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Navy delays aircraft carrier deployment to Middle East
Question of the Day
The Navy has delayed the Middle East deployment of aircraft carrier USS Harry S. Truman due to budget concerns, defense officials said Wednesday.
The aircraft carrier was scheduled to sail out Friday for an eight-month deployment to the Persian Gulf.
"Facing budget uncertainty — including a continuing resolution and the looming potential for across-the-board sequestration cuts — the U.S. Navy made this request to the secretary [of defense] and he approved," according to a statement from Pentagon press secretary George Little.
"This prudent decision enables the U.S. Navy to maintain these ships to deploy on short notice in the event they are needed to respond to national security contingencies," Mr. Little said.
"The United States will continue to maintain a robust military presence in the [U.S. Central Command] region, including the current carrier presence and a mix of other assets, to fulfill enduring commitments to our partners. The U.S. military continues to stand ready to respond to any contingency and to confront any threat in the region."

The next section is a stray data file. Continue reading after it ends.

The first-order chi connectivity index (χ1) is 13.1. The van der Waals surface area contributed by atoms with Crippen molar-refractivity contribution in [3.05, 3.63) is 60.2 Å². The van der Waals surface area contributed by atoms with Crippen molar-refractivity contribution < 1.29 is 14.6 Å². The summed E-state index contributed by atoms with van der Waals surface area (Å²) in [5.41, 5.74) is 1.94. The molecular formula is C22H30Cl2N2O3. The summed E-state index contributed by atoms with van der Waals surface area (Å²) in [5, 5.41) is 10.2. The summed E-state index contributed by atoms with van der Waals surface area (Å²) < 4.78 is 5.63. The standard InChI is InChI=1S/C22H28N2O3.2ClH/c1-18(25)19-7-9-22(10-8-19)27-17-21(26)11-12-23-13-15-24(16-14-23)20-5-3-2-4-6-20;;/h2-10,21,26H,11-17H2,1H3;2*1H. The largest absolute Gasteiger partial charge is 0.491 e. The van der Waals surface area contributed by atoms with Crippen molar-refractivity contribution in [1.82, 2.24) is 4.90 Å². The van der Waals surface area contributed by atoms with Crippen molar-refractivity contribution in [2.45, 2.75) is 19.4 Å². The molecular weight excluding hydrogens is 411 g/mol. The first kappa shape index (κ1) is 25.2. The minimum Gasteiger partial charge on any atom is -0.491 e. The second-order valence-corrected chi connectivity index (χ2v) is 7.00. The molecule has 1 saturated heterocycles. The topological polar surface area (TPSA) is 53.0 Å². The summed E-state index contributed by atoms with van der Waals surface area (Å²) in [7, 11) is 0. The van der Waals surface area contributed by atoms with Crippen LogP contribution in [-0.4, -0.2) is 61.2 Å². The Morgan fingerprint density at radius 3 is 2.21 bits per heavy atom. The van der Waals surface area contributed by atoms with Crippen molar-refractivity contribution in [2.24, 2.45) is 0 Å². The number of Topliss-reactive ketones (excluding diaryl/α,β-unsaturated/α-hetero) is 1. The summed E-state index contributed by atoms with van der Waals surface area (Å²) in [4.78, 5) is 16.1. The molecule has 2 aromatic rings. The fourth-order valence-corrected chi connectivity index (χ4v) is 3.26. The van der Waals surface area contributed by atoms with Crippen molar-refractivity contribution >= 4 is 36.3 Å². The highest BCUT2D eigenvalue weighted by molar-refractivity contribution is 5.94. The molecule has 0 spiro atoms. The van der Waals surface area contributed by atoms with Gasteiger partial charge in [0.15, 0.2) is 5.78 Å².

Since 2010, the Navy has maintained a two-carrier presence in the Middle East. Currently, the USS John C. Stennis is the only carrier in the region.
A defense official told The Washington Times that the carrier presence in the Middle East will now drop to one, but the Truman will remain capable of deploying on short notice if a second carrier is needed in the region or anywhere else.
In addition, the official said, the Stennis will still leave the region in late March and the USS Dwight D. Eisenhower will head to the region in late February as scheduled. The USS Nimitz will relieve the Eisenhower, and the Truman will eventually relieve the Nimitz.
The budget crisis would not have affected the Truman's deployment, or its relief, but would have affected the next ship out, said the defense official.
Keeping the Truman at home would extend the Navy's ability to provide coverage for the region over a longer period of time, the official said.
© Copyright 2014 The Washington Times, LLC. Click here for reprint permission.
About the Author
Kristina Wong is a national security reporter for The Washington Times, covering defense, foreign policy and intelligence affairs. She can be reached at firstname.lastname@example.org.
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